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The Transformation Of The Role Of Women Within Victorian Poetry

1848 words - 7 pages

The role of women during the Victorian Era has been a prevalent topic over the course of the semester. Women during that time had limited rights, and the rights they did have were equivalent to that of children. Domesticity, caring for their husband and children was the focus of their livelihood. As England continued to grow and industrialize, women became more marginalized, while men continued to grow into dominant members of society, this is known as the notion of separate spheres. The notion of separate spheres was not limited to the role women and men had in the home, but extended into the streets and the workplace. Men were seen as formidable, intellectual, and the governing sex; whereas, women on the other hand, were disregarded as emotionally unstable, dominated by their sexuality, and submissive to men’s wants and desires. Women were not only given limited rights to the roles they had in society, but also were not given the right to choose whom they wanted to marry. A majority of women had no other option but to marry as a way to maintain their livelihood, unless they were members of high social standings. Additionally, the rights of a woman were again lessened after she wed. The moment a woman married, she automatically became the property of her husband. The limited rights she had before were stripped away: her property, identity, and value ceased to exist the moment she became the helpmate to a man. The ideology of the role women played did not limit itself to the confines of society, but appeared within a larger part of the literature during that time. Notably in the poetry, which was a substantial component during the Victorian Era. Unlike the work of Elizabeth Barrett Browning’s, Aurora Leigh, and Emily Bronte’s “The Prisoner”, a majority of the women depicted in Victorian poetry were undervalued by the men depicting them through their writing. Throughout this essay, I will demonstrate the differences between the way women were depicted in Victorian Poetry, by comparing and contrasting the work of Coventry Patmore’s “The Angel in the House” to Robert Browning’s “Porphyria’s Lover”, and George Meredith’s “Modern Love”, as a way to depict the transformative state that poetry has undergone. In Patmore’s “The Angel in the House” the woman is illustrated as a marginalized character, compared to the works of Browning and Meredith where the women are seen as trivialized beings; however, they aren’t as powerless and marginalized as they seem, which will reveal a reversal in gender roles during a time when women seemed to not have any authority.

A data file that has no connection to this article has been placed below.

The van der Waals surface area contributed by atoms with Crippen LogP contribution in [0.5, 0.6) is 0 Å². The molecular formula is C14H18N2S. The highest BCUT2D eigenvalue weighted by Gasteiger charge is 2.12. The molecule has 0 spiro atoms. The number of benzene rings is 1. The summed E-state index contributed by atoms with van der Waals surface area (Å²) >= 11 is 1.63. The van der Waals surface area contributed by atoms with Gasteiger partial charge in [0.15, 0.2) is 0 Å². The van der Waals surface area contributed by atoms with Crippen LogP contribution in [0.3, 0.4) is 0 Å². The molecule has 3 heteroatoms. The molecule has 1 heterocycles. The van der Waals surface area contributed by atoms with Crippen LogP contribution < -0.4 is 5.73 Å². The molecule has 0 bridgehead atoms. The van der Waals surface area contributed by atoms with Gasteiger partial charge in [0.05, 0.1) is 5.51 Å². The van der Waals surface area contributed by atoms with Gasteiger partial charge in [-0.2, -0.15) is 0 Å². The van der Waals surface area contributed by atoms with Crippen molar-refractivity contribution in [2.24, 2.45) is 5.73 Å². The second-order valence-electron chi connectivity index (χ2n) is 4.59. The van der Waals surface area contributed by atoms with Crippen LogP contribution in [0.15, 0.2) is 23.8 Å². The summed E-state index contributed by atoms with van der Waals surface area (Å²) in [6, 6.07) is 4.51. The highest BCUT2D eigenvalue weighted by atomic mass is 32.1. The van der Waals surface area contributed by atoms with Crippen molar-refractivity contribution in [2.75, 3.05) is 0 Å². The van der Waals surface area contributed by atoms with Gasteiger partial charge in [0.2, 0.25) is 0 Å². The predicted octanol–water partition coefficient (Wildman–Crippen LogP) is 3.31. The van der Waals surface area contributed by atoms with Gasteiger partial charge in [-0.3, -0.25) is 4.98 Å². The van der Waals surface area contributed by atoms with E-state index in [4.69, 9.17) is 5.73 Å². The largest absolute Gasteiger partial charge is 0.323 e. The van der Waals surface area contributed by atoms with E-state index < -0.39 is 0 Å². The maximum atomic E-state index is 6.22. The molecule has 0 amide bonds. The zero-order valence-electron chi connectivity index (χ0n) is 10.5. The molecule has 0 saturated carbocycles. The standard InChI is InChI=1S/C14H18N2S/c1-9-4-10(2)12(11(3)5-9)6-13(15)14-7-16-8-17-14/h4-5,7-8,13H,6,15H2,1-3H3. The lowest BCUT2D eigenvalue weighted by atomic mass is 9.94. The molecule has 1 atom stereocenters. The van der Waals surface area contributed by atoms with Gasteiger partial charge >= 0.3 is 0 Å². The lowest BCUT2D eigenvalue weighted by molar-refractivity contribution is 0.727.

Coventry Patmore “The Angel in the House”
Coventry Patmore’s “The Angel in the House” validates the role women were expected to play in the Victorian Era. As presented in the following line: “Man must be pleased; but him to please is a woman’s pleasure,” Patmore implies that a man’s happiness is what pleases a woman the most (“The Angel in the House” handout). The title...

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